Ten Things I’ve Learned
Since I started Writing Steampunk
And Venturing into the Steampunk Community
is a rocking awesome city for steampunk. Something about the urban decay around us, really promotes the steampunk/diesel punk feel. Also, most of the people I’ve met are generous, fun and really come together to help one another out.
2. Steampunk is welcoming to all ages/races/lifestyles/professions and incomes. The spouse and I even get to hang out with our grown kids, which is all kinds of cool. Moreover, if you’re not model-thin, young, and breathtakingly lovely, you’ll feel like it in a well fit corset and crinoline. Seriously. I was a major camera-phobe before I started garbing. Now I mug for the camera with the best
of them. Sure, I avoid certain styles, like corset-mini-leggings-stiletto boots, and opt for clothes with more coverage, as suited to short, round, and middle-aged. But I still feel so good in my favorite garb. It’s really revived my flagging confidence.
3. Steampunk is a big sandbox. One of my favorite things so far as I journey into the steampunk world is discovering that the fandom is full of intelligent adults who understand that their steampunk adventures are for fun. Life is hard. Recreation shouldn’t be. They’re playing, and they want you to have fun too. The best folks I’ve met are fine if your costume is a different era from theirs, or your ideas of the technology or aesthetic are different. They understand that there’s room for everyone to have their own kind of fun.
4. Steampunk may have started as a fiction genre, but it’s become a primarily cosplay fandom. In other words, lots of people who identify as steampunks, don’t read. (I don’t mean they’re illiterate—I mean they don’t read speculative fiction for pleasure.) So the steampunk community and steampunk readers don’t overlap as muchas one might hope.
5. There is a bigger crossover in the community between Steampunk and Renaissance faires than there is between steampunk and SF con fandom. Costuming seems to be the link, more than the fiction. Find steampunkers at your local Ren Fair, SCA event, belly dance troupe or LARP, if you’re looking for folks who know their goggles from their ray guns.
6. Steampunk fiction is able to break the rules of history, but you still need a consistent timeline. My most important tool is the concept of the butterfly effect. Once you’ve made changes to the basic timeline of the world, you have to look at every element you create and decide how those elements are modified (or not) by the differences between your universe and the one we live in.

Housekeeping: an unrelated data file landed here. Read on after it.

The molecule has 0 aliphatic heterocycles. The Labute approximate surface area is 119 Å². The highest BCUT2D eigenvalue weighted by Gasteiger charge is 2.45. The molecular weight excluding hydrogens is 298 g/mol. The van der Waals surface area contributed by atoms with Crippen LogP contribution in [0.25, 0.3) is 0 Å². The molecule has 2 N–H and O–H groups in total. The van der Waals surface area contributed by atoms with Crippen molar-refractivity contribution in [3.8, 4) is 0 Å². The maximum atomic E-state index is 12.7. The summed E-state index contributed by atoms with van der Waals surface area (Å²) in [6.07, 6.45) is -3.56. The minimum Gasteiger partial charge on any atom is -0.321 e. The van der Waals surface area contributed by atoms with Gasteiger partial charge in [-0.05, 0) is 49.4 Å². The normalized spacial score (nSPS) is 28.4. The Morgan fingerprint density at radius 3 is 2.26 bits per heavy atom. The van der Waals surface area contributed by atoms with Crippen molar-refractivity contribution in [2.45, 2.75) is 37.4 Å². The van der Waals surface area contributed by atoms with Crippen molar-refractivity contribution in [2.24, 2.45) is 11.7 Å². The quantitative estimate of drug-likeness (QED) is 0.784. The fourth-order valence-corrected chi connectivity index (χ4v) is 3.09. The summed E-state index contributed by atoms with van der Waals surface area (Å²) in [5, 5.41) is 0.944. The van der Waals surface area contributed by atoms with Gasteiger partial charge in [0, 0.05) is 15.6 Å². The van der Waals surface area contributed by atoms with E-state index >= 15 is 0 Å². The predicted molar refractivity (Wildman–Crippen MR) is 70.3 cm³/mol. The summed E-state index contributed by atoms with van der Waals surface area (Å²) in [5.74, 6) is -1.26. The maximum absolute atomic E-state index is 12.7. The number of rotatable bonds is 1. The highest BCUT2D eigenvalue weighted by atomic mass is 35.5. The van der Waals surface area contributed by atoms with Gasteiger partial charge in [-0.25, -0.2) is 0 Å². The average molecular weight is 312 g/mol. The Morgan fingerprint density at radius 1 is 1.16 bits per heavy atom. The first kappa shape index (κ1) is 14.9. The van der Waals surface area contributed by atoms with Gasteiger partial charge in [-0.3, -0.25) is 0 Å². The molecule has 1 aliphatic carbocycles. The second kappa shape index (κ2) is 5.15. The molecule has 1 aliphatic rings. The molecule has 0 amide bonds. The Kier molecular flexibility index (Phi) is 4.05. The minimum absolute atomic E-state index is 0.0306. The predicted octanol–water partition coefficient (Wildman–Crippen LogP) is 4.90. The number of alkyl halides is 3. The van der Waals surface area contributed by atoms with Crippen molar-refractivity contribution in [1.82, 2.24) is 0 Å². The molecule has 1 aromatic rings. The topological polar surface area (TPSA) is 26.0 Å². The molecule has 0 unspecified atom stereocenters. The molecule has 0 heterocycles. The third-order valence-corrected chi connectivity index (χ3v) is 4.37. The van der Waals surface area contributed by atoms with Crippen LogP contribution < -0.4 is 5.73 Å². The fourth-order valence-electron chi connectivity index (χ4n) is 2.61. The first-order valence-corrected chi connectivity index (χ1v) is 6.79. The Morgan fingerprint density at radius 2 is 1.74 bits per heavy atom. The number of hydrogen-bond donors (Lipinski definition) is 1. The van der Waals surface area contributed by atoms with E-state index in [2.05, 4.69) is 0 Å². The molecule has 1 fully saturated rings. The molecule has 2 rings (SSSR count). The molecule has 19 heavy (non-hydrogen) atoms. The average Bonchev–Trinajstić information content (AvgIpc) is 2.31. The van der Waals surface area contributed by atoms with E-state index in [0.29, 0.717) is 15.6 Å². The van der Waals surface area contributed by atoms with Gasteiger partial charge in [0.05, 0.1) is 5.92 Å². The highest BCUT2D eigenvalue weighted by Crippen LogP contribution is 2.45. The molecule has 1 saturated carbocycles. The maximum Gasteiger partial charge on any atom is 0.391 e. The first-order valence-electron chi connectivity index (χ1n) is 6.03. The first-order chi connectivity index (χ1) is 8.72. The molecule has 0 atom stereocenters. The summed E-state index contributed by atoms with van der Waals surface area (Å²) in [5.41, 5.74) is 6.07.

7. That means I do a LOT more research than you’d think for someone who essentially makes stuff up for a living. I have to know exactly how things work before I can m
uck with them. That’s sometimes big, easy stuff (When was Queen Victoria on the throne?) to little stuff like the newspaper descriptions of the Crystal Palace Exhibition in 1851, to legal matters, like Scottish witchcraft laws and when women were allowed to own property.
8. Steampunk requires mixing punk into your steam. Seriously. If you just add tech to your Victoriana, it falls a little flat.
Without a subversive, even tongue-in-cheek element to the feel, it’s still alternate history, or gaslamp fantasy, or any number of related things, but to really get the feel, you need the punk. Often, this means adding modern social consciousness, such as civil rights and environmentalism—and sometimes devastating effects of ignoring those two. Think about WHY you’d need gas masks in an even more coal-powered 1890s London.
9. In an era when diversity was considered bad etiquette at the very least, it’s easy to write about snowy white characters and ignore everyone else. This is particularly true if your book is set in Britain or New England. Even if your world-building doesn’t provide a reason for introducing unexpected diversity, do it anyway. It’s not like gays didn’t exist—they were just closeted by force. But why not be open within their families and friends? Also, folks did move around. Bring other races in, but be sure not to make them all servants, etc. It may not be strictly period, but it will make your story a whole lot more interesting.
10. Finally, I’ve learned to let my imagination soar. Nothing is entirely out of the question in a steampunk/fantasy crossover world, so anything I can imagine is feasible, if I can figure out how to work it in. This has truly made steampunk more interesting than anything else I’ve ever written. It may not be the bestselling genre on the market, but I remain convinced that it’s the most fun.
Cindy Spencer Pape is the author of the award-winning, best-selling Gaslight Chronicles
. For more information on Cindy or her books, visit her website
or find her on Facebook
or Twitter (@CindySPape).
Covers: Harlequin Enterprises.
George original art: John R. White, commissioned by CS Pape.
All photos of Cindy are her personal property, except the white umbrella portrait, by Sergio Mazzotta
For Costume Credits, please contact Cindy